National Yiddish Theatre – Folksbiene Presents Opera Not Seen in Over 70 Years, THE GOLDEN BRIDE, Beg. Tonight

National Yiddish Theatre – Folksbiene Presents Opera Not Seen in Over 70 Years, THE GOLDEN BRIDE, Beg. Tonight

Tonight, May 27th at 7 PM at the Baruch Performing Arts Center 55 Lexington Avenue, The Folksbiene will present a concert of a classic Yiddish Operetta not heard in New York in over 70 years.

Once a staple of 2nd Avenue repertoires, The Golden Bride, fell into obscurity until former Harvard librarian Michael Ochs discovered a hand written score and took on the mammoth task of restoring this important work which exemplifies a chapter in both Jewish-American history and in the development of the American musical theater.

This concert stars Dani Marcus, Stephen Mo Hanan and Eyal Sherf with Shira Averbuch, Susanne Katchko, Stuart Marshall, Naomi Miller, Adam Shapiro and Steve Sterner under the musical direction of Zalmen Mlotek. Produced and directed by Motl Didner.

The concert will be performed in the original Yiddish, with English and Russian translation supertitles.

The Yiddish-American musical theater of the 1920's served to help Jewish immigrants from Eastern Europe make meaning of their lives as strangers in this new land. Like many newcomers to America, they faced homesickness, deprivation, and language difficulty. The Yiddish musical helped them come to terms with their environment by reminding them of the "old home" while highlighting the benefits of the New World. It confronted the past with the present and fused the folkloric songs, liturgical chants, dances, and theater styles of Jewish music with American rhythms and social topics to help resolve on stage the conflicts and stalemates in the lives of new inhabitants. These comic and dramatic musical works chart the evolution of a community in its acculturation to America and its eventual absorption.

Di Goldene Kale (The Golden Bride) premiered at the 2,000-seat Second Avenue Theater in New York on February 9, 1923, one of fourteen Yiddish programs in the city that night. It ran for eighteen weeks and then traveled to Boston, Philadelphia, Chicago, and other American cities (even Omaha, Nebraska!), as well as Buenos Aires, Manchester, England, and elsewhere in Europe. Thirteen recordings of songs from the show were released during its first run and sheet music for two numbers were published. The show became a staple of Second Avenue and was still performed twenty-five years later.

The music is by Joseph Rumshinsky (1881-1956), the undisputed dean of Yiddish operetta composers in the U.S. (aptly called "the Jewish Victor Herbert"), who wrote the music for well over a hundred such works. Possessed of an excellent music education in his native Lithuania, he is credited with many firsts in his efforts to raise the level of the Yiddish musical, among them introducing a 24-piece orchestra and incorporating large ballets. The book was written by Frieda Freiman. The lyrics are by the gifted Ukrainian-born Louis Gilrod.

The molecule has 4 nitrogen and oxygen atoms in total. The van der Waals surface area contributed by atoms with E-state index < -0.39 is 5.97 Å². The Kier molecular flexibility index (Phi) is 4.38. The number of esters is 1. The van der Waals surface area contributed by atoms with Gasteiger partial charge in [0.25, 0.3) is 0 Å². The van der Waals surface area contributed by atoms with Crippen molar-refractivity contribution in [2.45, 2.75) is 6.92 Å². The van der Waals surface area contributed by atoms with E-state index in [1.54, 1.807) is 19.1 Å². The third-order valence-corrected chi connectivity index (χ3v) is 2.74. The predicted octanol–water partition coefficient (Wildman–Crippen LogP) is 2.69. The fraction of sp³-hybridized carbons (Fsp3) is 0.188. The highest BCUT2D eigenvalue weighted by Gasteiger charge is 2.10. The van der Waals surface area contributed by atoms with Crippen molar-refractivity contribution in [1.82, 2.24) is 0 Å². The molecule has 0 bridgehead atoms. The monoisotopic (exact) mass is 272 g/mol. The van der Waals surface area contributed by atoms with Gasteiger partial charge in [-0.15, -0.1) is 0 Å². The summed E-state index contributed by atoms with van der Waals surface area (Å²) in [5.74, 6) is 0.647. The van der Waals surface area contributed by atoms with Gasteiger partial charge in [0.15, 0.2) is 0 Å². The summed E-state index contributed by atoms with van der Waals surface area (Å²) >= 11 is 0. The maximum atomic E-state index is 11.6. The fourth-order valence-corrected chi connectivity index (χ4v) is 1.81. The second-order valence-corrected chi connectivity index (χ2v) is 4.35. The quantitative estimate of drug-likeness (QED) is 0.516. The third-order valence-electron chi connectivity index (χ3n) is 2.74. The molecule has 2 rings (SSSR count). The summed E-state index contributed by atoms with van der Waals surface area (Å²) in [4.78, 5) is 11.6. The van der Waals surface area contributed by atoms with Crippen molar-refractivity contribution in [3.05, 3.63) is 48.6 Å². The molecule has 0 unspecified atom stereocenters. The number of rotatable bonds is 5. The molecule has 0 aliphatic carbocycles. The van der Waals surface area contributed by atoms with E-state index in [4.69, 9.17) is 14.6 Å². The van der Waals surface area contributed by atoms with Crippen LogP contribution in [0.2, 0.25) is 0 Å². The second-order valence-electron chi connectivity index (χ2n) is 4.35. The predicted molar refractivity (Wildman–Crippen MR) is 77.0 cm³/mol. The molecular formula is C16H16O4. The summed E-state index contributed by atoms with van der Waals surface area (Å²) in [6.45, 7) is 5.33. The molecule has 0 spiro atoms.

The first act is set in a Russian shtetl. Golde, who has been raised since early childhood by the innkeepers Pinkhes and Toybe, has just inherited a fortune left to her by her father who had gone off to America many years earlier. The newly rich Golde is suddenly courted by all the young men in the shtetl, but she is in love with Misha, the innkeepers' son. Golde rashly declares she'll marry the first suitor to reunite her with her birth mother. The act closes as Golde leaves for America to claim her inheritance. The second act takes place in Golde's lavish mansion in America. On the night Golde hosts a masquerade ball, her suitors, who have been scouring the Earth for her mother, all converge to claim their prize. Which young man will win her heart (and her fortune?)

This is a free event, presented by The City University of New York.

Reservations are required. Call the Baruch Performing Arts Center box office at (646) 312-5073. The theater is located at 55 Lexington Avenue (enter the building on 25th Street between Lexington Avenue and 3rd Avenue). On Tuesday May 27th, the doors will open at 6:30 PM for a 7 PM performance.

Since 1915, The Folksbiene has presented a window into the world of Jewish culture, engaging, educating, and igniting the imaginations of generations of theatregoers. The Folksbiene launches it's centennial season on June 9, 2014 with a Gala Concert celebrating the 50th Anniversary of FIDDLER ON THE ROOF and will culiminate the Jubilee Year with a week long International Festival of Jewish Performing Arts in New York City in June 2015. The Folksbiene engages tens of thousands of viewers annually with Drama Desk Award Nominated Off-Broadway productions, touring concerts, an Outreach and Education Program and the newly formed Russian division.

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